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Thread: Latest concerts

  1. #91
    Senior Member Sid James's Avatar
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    Default Concert Reviews

    I can't find the "Latest Concerts" thread, so I thought I'd create this one. A thread where you can post upcoming concerts & your own reviews of them...
    Genuine ersatz classical listener since 1981.

    Winner: TC Provider of Extraneous Information Award, 2012.

  2. #92
    Senior Member Sid James's Avatar
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    A concert I just went to on the weekend:

    The Bourbaki Ensemble

    Conductor: David Angell

    Soloist: Ken Burnett, clarinet



    A free concert hosted by Macquarie University as part of the Music on Winter Sundays series.
    Bourbaki Ensemble

    The Bourbaki Ensemble is a chamber string orchestra based in Newtown, Sydney. Their aim is to perform works from the string orchestra repertoire.

    The Bourbaki winter program highlights two of the great works of the English string repertoire, and also includes a variety of Australian compositions as well as continuing to feature a work by Charles Ives, the Ensemble's composer of the year.

    PROGRAM

    Ralph Vaughan Williams: Fantasia on a Theme by Thomas Tallis

    Gustav Holst: St. Paul's Suite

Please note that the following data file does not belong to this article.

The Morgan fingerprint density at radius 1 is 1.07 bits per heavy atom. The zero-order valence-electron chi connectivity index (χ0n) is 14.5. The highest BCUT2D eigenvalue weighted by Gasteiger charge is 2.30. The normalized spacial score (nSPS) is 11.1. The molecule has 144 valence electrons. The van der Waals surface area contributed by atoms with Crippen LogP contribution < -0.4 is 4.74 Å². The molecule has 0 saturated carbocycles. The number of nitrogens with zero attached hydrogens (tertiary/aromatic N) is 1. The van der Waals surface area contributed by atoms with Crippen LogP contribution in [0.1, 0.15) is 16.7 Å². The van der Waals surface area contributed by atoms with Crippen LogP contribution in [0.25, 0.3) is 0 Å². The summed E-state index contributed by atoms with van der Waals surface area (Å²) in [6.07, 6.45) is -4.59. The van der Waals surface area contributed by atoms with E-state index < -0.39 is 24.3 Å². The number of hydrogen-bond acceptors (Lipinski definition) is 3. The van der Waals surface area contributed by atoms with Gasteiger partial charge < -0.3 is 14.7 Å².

Andrew Ford: Oma Kodu for clarinet and string orchestra (Ken Burnett, clarinet)

    Wayne Dixon: Mermaids

    Charles Ives: Hymn

    Richard Willgoss: General Bourbaki Rings the Changes

    Chris Williams: Altjiranga Mitjina

    Review:

    I really enjoyed this concert. 3 of the composers were there for the premieres of their works. Wayne Dixon's mermaids could sometimes be enticing, but there was also a dark side. There were shades of Berg & Richard Strauss there. Richard Willgoss' piece incuded an interesting difference: the vioinists left the stage & played around the audience - the sound was amazing. This piece had the rhythms and sequences of bells ringing their changes. Andrew Ford's piece was based on an Estonian folk song, and had this earthy European feel. It reminded me a bit of Golijov's clarinet quintet, which I saw in concert a few weeks back (but that had a Jewish feel). The Ives was an amazing piece, lasting only 3 minutes. Chris Williams' piece sounded a bit like another Australian minimalist, Ross Edwards (but even more minimalistic?). The two English composers were served well too, the Holst played very vigorously, and the Vaughan Williams was quite spiritual ("the best piece for string orchestra" as David Angell, the conductor, said). All up, an excellent program, and I will definitely go to more of their concerts in the future (they have been around in Sydney for about 10 years, but I had never heard of them before this). I think they can easily give the Australian Chamber Orchestra or Metropolitan Chamber Orchestra a run for their money (although those are excellent ensembles as well), for one - they play more contemporary repertoire by living composers.
    Genuine ersatz classical listener since 1981.